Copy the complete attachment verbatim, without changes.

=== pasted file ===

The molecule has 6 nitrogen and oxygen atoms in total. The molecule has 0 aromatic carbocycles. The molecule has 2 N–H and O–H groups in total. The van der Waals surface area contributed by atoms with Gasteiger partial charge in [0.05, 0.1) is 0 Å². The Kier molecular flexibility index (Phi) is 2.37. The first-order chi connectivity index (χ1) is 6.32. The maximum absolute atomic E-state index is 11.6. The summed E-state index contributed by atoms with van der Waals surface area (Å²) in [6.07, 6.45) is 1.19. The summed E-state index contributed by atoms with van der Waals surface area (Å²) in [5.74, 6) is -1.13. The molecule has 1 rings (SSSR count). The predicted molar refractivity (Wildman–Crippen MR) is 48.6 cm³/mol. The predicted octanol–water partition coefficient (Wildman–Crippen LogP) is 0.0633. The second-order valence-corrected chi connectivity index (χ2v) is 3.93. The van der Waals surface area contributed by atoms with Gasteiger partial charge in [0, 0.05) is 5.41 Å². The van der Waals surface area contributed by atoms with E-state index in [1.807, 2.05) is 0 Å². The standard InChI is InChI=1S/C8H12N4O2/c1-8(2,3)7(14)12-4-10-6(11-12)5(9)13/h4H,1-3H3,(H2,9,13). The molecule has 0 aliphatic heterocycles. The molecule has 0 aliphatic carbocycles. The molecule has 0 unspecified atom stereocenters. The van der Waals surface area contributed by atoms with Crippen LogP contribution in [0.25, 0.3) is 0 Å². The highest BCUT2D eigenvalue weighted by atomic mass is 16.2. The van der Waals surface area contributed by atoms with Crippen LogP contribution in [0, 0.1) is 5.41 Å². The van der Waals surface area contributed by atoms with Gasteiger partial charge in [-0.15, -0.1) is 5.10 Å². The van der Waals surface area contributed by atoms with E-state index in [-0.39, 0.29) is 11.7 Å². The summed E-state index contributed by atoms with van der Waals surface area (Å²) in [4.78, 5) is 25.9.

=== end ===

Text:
The molecule has 6 nitrogen and oxygen atoms in total. The molecule has 0 aromatic carbocycles. The molecule has 2 N–H and O–H groups in total. The van der Waals surface area contributed by atoms with Gasteiger partial charge in [0.05, 0.1) is 0 Å². The Kier molecular flexibility index (Phi) is 2.37. The first-order chi connectivity index (χ1) is 6.32. The maximum absolute atomic E-state index is 11.6. The summed E-state index contributed by atoms with van der Waals surface area (Å²) in [6.07, 6.45) is 1.19. The summed E-state index contributed by atoms with van der Waals surface area (Å²) in [5.74, 6) is -1.13. The molecule has 1 rings (SSSR count). The predicted molar refractivity (Wildman–Crippen MR) is 48.6 cm³/mol. The predicted octanol–water partition coefficient (Wildman–Crippen LogP) is 0.0633. The second-order valence-corrected chi connectivity index (χ2v) is 3.93. The van der Waals surface area contributed by atoms with Gasteiger partial charge in [0, 0.05) is 5.41 Å². The van der Waals surface area contributed by atoms with E-state index in [1.807, 2.05) is 0 Å². The standard InChI is InChI=1S/C8H12N4O2/c1-8(2,3)7(14)12-4-10-6(11-12)5(9)13/h4H,1-3H3,(H2,9,13). The molecule has 0 aliphatic heterocycles. The molecule has 0 aliphatic carbocycles. The molecule has 0 unspecified atom stereocenters. The van der Waals surface area contributed by atoms with Crippen LogP contribution in [0.25, 0.3) is 0 Å². The highest BCUT2D eigenvalue weighted by atomic mass is 16.2. The van der Waals surface area contributed by atoms with Crippen LogP contribution in [0, 0.1) is 5.41 Å². The van der Waals surface area contributed by atoms with Gasteiger partial charge in [-0.15, -0.1) is 5.10 Å². The van der Waals surface area contributed by atoms with E-state index in [-0.39, 0.29) is 11.7 Å². The summed E-state index contributed by atoms with van der Waals surface area (Å²) in [4.78, 5) is 25.9.